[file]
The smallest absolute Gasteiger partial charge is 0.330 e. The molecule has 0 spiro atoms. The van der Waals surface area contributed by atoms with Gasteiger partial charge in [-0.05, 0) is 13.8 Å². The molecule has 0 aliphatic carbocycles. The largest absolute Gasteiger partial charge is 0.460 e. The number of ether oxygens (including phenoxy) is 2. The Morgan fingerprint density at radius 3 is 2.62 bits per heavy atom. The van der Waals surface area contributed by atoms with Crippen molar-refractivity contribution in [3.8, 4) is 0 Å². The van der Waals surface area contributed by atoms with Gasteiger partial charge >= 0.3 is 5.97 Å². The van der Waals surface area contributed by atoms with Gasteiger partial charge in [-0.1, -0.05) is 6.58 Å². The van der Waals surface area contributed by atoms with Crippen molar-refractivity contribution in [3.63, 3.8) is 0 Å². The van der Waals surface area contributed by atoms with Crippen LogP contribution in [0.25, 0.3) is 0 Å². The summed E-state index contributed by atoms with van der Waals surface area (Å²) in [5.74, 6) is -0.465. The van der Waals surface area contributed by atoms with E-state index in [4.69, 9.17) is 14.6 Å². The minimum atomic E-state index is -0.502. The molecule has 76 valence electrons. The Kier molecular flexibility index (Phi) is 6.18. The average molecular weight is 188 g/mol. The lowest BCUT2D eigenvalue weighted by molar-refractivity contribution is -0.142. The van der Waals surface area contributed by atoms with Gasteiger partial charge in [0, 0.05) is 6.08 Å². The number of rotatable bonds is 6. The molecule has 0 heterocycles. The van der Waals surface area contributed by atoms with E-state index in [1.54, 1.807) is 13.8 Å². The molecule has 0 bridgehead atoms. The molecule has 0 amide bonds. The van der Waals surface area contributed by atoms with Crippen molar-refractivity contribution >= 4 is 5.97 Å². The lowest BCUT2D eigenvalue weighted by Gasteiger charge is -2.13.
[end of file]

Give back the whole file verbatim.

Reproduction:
The smallest absolute Gasteiger partial charge is 0.330 e. The molecule has 0 spiro atoms. The van der Waals surface area contributed by atoms with Gasteiger partial charge in [-0.05, 0) is 13.8 Å². The molecule has 0 aliphatic carbocycles. The largest absolute Gasteiger partial charge is 0.460 e. The number of ether oxygens (including phenoxy) is 2. The Morgan fingerprint density at radius 3 is 2.62 bits per heavy atom. The van der Waals surface area contributed by atoms with Crippen molar-refractivity contribution in [3.8, 4) is 0 Å². The van der Waals surface area contributed by atoms with Gasteiger partial charge >= 0.3 is 5.97 Å². The van der Waals surface area contributed by atoms with Gasteiger partial charge in [-0.1, -0.05) is 6.58 Å². The van der Waals surface area contributed by atoms with Crippen molar-refractivity contribution in [3.63, 3.8) is 0 Å². The van der Waals surface area contributed by atoms with Crippen LogP contribution in [0.25, 0.3) is 0 Å². The summed E-state index contributed by atoms with van der Waals surface area (Å²) in [5.74, 6) is -0.465. The van der Waals surface area contributed by atoms with E-state index in [4.69, 9.17) is 14.6 Å². The minimum atomic E-state index is -0.502. The molecule has 76 valence electrons. The Kier molecular flexibility index (Phi) is 6.18. The average molecular weight is 188 g/mol. The lowest BCUT2D eigenvalue weighted by molar-refractivity contribution is -0.142. The van der Waals surface area contributed by atoms with Gasteiger partial charge in [0, 0.05) is 6.08 Å². The number of rotatable bonds is 6. The molecule has 0 heterocycles. The van der Waals surface area contributed by atoms with E-state index in [1.54, 1.807) is 13.8 Å². The molecule has 0 bridgehead atoms. The molecule has 0 amide bonds. The van der Waals surface area contributed by atoms with Crippen molar-refractivity contribution >= 4 is 5.97 Å². The lowest BCUT2D eigenvalue weighted by Gasteiger charge is -2.13.